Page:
Anthony Harrington



Some Dogs of the Poets:
Lord Byron’s Boatswain; Emily Brontë’s Keeper;
Elizabeth Barrett Browning’s Flush;
Emily Dickinson’s Carlo; Thomas Hardy’s Wessex

Reading lives of the poets—
Books by eminent scholars—
I learned that many owned dogs
Before flea-killing collars.

Never once in the pages
Of those biographies
Were readers ever informed
Such poets were nibbled by fleas.

Yes, in the sacred chambers
Where deathless verse was written,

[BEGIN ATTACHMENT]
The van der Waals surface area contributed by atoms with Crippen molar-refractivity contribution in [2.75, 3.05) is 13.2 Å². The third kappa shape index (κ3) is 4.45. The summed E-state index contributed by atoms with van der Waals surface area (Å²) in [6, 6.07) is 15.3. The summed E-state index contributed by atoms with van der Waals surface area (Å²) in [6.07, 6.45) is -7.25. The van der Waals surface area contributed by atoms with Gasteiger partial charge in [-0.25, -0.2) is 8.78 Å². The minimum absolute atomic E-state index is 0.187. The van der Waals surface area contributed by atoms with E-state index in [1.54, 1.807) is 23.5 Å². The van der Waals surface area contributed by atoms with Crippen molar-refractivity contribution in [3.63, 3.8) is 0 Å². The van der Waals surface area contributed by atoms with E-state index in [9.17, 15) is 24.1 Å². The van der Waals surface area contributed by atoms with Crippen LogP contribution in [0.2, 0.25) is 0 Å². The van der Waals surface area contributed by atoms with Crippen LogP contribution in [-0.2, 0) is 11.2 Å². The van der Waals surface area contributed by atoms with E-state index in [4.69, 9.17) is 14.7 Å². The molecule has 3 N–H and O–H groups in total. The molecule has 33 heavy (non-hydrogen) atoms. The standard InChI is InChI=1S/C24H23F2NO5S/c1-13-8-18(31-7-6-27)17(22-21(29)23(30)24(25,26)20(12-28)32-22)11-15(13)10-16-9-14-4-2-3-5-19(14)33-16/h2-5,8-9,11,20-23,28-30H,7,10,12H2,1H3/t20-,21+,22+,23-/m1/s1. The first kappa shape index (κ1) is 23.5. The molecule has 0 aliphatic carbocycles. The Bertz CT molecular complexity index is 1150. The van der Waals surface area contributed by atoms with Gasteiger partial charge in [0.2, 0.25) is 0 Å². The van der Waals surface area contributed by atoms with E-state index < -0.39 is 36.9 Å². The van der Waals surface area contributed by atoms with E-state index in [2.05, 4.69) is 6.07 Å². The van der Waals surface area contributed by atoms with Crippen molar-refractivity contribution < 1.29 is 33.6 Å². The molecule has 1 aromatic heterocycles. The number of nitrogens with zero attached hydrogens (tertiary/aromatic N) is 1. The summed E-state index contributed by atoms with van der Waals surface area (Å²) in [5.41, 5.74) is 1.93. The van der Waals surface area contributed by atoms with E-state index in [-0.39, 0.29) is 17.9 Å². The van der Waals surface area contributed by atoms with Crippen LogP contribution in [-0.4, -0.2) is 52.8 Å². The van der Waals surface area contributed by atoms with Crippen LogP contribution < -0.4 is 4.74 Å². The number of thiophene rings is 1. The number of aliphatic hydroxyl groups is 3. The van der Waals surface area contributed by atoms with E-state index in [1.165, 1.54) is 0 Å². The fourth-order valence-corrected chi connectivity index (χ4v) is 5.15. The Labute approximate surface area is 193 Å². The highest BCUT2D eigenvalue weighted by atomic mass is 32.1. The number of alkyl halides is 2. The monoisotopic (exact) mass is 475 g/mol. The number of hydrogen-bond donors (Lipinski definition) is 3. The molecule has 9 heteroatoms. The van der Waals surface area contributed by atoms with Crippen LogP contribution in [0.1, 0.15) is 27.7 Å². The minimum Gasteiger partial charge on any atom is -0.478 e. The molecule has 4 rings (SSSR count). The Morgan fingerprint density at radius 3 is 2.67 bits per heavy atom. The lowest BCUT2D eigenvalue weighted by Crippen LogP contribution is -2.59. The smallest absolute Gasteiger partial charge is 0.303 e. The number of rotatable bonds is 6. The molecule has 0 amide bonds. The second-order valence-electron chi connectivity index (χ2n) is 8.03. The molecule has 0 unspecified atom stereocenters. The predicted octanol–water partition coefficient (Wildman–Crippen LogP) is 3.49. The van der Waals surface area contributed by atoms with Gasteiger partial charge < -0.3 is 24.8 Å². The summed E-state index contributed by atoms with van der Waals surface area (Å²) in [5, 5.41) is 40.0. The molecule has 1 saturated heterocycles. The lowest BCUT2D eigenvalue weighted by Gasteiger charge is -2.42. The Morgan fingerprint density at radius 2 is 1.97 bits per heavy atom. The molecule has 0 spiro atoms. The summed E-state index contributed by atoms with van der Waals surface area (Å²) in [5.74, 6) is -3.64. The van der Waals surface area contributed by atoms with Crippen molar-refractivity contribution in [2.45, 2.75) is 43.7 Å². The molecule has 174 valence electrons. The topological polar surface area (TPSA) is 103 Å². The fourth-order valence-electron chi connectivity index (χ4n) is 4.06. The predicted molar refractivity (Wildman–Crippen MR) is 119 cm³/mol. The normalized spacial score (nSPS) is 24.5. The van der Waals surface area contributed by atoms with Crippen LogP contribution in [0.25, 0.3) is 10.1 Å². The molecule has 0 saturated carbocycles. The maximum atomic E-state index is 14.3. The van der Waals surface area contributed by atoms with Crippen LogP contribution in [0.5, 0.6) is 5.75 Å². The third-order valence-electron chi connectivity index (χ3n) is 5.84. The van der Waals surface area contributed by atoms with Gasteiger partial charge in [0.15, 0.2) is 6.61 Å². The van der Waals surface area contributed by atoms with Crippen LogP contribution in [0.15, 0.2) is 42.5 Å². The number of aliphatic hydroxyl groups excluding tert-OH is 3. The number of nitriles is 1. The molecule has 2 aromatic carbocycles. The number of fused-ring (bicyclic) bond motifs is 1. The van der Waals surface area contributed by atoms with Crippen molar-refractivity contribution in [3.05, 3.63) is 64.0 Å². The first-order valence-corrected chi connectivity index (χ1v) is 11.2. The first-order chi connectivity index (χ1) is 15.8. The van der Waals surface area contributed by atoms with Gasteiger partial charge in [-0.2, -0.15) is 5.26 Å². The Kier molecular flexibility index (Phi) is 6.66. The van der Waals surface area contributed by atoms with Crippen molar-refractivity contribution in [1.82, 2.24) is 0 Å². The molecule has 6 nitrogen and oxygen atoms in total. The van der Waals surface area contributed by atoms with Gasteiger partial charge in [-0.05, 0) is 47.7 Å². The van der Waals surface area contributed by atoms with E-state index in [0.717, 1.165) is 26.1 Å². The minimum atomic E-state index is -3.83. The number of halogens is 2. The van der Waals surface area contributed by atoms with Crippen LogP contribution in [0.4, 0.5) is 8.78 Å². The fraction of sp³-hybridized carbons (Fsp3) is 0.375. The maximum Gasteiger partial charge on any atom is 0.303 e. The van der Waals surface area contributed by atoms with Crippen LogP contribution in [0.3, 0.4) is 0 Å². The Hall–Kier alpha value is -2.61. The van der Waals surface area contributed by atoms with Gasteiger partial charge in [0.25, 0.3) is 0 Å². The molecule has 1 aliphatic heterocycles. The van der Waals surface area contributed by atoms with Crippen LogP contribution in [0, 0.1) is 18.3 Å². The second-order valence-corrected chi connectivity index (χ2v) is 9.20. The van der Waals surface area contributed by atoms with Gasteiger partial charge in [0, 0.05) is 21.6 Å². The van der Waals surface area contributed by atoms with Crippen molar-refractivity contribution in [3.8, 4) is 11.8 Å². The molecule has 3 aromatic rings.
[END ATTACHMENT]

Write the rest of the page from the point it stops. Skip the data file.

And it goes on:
Many of those writing
Were often badly bitten.

Ah, where the poets wrote lines
That live in the world unmatched,
More than paper by pen
Could be heard being scratched.

Pet-owning poets in our day
Vet-freed from parasitics,
Still feel themselves infested—
Circled by buzzing critics.

Dr. Johnson’s cat was Hodge; Christopher
Smart’s was Jeoffrey, and the nameless Monk’s
was Pangur Bán. They also had fleas.

De Mortuis

The Critic died. His Essays grieved.
The Poet’s Poems? They felt relieved.


Anthony Harrington, exiled from Philadelphia to Alpharetta, Georgia, continues to waste his declining years writing stuff that sometimes scans and often rhymes. His collection, From the Attic: Selected Verse, 1965-2015, with 230 plus verses, is being held captive by Amazon. Please ransom a copy or two.